Inhaled corticosteroids are cortisone-like medicines. They are inhaled medicines that contain corticosteroids such as beclomethasone, ciclesonide, budesonide, flunisolide, mometasone, or fluticasone in a preparation that is designed to be inhaled through the mouth. Inhaled corticosteroids may help to prevent asthma attacks and significantly improve the functions of the lungs.
Inhaled corticosteroids act directly in the lungs, inhibiting the inflammatory process that causes asthma. They help in preventing the attacks of asthma and improving lung functions. Inhaled corticosteroids may also be used for the treatment of certain lung conditions, including chronic obstructive pulmonary disease or COPD. Inhaled corticosteroids prevent certain lung cells and air passages from releasing substances that can cause the symptoms of asthma.
Inhaled corticosteroids may be administered with other medications for asthma, such as bronchodilators, which are medicines that can open up the breathing passages that have narrowed, or other corticosteroids to be taken by mouth.
Inhaled corticosteroids are delivered directly into the lungs, which means that smaller doses are needed to effectively control the symptoms of asthma compared to the dose needed if the same medication will be taken by mouth. Inhaled corticosteroids also reduce the possibility of side effects of the medicine.
Inhaled corticosteroids may be purchased only with the prescription of your doctor. Inhaled corticosteroids are also available in the following dosage forms:
Before using inhaled corticosteroids, you must inform your doctor if you have any allergic reaction or other unusual reactions to corticosteroid medications. Inform your healthcare professional if you have other types of allergies such as foods, preservatives, dyes, or animals.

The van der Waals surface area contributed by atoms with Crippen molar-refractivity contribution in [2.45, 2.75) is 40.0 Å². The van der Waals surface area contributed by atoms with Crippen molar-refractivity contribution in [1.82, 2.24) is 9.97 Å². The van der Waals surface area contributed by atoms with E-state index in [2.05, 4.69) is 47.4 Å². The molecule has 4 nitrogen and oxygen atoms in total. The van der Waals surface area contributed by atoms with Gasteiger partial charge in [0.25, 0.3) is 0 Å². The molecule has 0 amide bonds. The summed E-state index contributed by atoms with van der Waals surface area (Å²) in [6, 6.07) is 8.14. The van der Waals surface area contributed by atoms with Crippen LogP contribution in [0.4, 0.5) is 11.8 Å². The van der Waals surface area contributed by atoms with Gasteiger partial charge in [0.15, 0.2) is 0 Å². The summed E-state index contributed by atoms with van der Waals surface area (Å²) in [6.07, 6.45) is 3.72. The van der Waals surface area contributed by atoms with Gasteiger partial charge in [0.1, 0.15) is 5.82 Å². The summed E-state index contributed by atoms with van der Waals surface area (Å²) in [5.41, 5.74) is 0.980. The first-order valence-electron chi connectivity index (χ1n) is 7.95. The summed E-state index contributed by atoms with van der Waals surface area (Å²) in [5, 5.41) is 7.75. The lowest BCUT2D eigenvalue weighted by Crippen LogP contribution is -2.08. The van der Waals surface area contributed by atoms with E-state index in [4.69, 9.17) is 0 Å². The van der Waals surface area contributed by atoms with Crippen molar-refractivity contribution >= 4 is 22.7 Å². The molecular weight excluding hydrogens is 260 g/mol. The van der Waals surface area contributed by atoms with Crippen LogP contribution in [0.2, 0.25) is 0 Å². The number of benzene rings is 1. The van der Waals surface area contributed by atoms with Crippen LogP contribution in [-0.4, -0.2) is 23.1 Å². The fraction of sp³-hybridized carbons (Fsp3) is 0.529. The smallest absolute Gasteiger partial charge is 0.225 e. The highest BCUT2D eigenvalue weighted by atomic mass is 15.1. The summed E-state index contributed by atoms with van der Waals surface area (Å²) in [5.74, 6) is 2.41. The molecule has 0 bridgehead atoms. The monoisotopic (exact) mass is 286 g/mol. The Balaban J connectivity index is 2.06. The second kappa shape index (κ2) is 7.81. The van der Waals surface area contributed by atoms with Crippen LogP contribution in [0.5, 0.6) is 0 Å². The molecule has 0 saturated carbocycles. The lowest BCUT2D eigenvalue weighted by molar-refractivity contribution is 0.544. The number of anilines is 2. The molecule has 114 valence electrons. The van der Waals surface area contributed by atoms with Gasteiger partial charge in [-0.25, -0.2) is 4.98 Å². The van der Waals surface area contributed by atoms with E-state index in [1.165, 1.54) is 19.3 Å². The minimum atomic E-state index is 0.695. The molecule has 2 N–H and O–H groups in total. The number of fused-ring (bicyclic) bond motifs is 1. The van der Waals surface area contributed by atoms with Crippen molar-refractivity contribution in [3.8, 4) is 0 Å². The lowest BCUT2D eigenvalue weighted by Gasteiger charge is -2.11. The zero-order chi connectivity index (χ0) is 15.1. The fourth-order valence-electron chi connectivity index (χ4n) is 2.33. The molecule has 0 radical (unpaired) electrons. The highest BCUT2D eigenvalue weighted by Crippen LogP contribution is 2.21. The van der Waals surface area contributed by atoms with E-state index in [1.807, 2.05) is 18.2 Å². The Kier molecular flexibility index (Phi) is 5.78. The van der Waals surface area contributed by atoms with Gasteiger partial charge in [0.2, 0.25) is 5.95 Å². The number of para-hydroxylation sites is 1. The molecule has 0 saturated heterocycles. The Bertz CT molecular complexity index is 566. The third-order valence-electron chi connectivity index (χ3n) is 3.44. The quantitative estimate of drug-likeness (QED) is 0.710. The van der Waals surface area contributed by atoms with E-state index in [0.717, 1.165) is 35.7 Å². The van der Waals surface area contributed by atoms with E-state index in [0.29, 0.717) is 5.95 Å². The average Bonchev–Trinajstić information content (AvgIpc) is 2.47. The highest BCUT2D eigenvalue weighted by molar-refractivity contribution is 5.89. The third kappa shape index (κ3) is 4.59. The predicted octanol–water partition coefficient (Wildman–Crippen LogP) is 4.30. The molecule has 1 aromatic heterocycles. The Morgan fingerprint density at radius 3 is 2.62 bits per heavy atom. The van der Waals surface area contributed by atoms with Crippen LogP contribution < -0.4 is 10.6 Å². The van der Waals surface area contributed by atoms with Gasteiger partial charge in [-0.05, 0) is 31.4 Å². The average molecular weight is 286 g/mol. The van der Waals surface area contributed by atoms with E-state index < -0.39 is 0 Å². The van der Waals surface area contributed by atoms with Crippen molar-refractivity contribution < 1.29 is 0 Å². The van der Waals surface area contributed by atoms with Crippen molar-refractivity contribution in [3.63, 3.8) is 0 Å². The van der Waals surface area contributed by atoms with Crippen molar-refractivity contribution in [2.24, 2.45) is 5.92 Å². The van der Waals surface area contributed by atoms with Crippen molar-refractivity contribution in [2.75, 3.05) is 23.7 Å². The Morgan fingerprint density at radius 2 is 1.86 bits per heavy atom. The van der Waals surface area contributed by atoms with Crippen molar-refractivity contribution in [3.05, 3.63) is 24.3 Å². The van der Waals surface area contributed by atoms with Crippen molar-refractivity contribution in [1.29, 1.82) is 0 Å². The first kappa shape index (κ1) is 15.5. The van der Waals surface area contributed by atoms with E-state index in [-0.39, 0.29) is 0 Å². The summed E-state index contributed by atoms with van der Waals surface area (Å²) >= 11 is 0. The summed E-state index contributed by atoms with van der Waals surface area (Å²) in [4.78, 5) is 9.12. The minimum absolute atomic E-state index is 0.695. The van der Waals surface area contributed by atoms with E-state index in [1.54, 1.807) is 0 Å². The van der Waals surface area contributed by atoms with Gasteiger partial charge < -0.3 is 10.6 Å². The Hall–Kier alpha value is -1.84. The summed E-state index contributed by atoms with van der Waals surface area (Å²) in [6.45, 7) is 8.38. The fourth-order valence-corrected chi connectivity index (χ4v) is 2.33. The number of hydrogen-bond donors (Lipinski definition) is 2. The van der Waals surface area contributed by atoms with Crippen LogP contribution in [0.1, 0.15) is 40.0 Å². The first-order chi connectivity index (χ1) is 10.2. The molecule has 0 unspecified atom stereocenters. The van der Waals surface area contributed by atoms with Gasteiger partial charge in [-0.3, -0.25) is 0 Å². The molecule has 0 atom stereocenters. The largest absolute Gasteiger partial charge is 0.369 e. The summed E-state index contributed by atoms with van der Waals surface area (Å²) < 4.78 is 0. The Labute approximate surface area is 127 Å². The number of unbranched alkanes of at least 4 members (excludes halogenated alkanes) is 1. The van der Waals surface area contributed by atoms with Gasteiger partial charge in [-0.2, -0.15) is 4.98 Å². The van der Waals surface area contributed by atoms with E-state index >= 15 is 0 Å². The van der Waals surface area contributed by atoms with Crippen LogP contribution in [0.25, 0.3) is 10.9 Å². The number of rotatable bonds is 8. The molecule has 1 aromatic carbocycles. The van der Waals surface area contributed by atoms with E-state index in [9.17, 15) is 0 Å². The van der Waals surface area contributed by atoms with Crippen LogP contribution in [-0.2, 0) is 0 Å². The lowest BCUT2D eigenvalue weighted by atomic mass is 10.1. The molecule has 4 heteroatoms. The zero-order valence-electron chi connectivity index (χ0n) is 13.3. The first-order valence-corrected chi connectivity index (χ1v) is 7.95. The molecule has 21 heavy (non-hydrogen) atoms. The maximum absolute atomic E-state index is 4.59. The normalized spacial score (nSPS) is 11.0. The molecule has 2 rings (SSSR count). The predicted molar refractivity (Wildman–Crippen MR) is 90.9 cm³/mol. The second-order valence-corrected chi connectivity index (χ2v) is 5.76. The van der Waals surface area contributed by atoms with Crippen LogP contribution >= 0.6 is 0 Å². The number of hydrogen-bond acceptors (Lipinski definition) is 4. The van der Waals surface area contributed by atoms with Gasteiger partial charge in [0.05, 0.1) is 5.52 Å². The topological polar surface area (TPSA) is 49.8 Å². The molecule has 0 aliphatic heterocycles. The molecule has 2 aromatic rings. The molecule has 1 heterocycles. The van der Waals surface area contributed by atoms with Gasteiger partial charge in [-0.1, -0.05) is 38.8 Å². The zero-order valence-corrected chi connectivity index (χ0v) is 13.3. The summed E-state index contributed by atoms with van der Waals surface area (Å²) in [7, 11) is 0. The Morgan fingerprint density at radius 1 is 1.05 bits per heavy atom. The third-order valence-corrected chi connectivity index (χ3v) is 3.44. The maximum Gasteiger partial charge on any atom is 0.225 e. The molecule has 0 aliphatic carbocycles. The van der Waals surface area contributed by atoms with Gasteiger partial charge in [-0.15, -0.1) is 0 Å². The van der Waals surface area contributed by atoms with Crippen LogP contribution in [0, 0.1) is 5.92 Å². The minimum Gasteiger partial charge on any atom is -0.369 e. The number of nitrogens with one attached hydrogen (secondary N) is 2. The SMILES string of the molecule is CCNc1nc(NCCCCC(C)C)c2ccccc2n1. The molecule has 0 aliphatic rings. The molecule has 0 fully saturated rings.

Inhaled corticosteroids have been tested in children. Except for the slight possibility of stunted growth, inhaled corticosteroids in low doses have not shown to cause different side effects or reactions than they do in adult users.
Studies have established that reduced adrenal gland function or slowed growth may happen in some children that use inhaled corticosteroids in recommended doses. However, when asthma is poorly controlled, it may cause slow growth, especially when the corticosteroids are taken by mouth are required. The doctor will start a child using the lowest possible dose of inhaled corticosteroids that will control the symptoms of asthma. This will reduce the chance of an effect on adrenal function or growth.
Studies have not shown any relationship of age to the side effects of inhaled corticosteroids. No geriatric-specific problems have been reported on the use of inhaled corticosteroids.
Studies have established that the use of inhaled corticosteroids in pregnant women when used in regular doses during pregnancy to keep the mother’s symptoms of asthma under control. No reports have been submitted to the effect that inhaled corticosteroids can cause breathing problems or birth defects in newborn babies. Inhaled corticosteroids may also prevent the effects of poorly controlled asthma, which could be harmful to the baby. Before using inhaled corticosteroids, you must make sure that your doctor is aware that you are pregnant or if you might be pregnant.
It is not known if inhaled corticosteroids pass into the breast milk.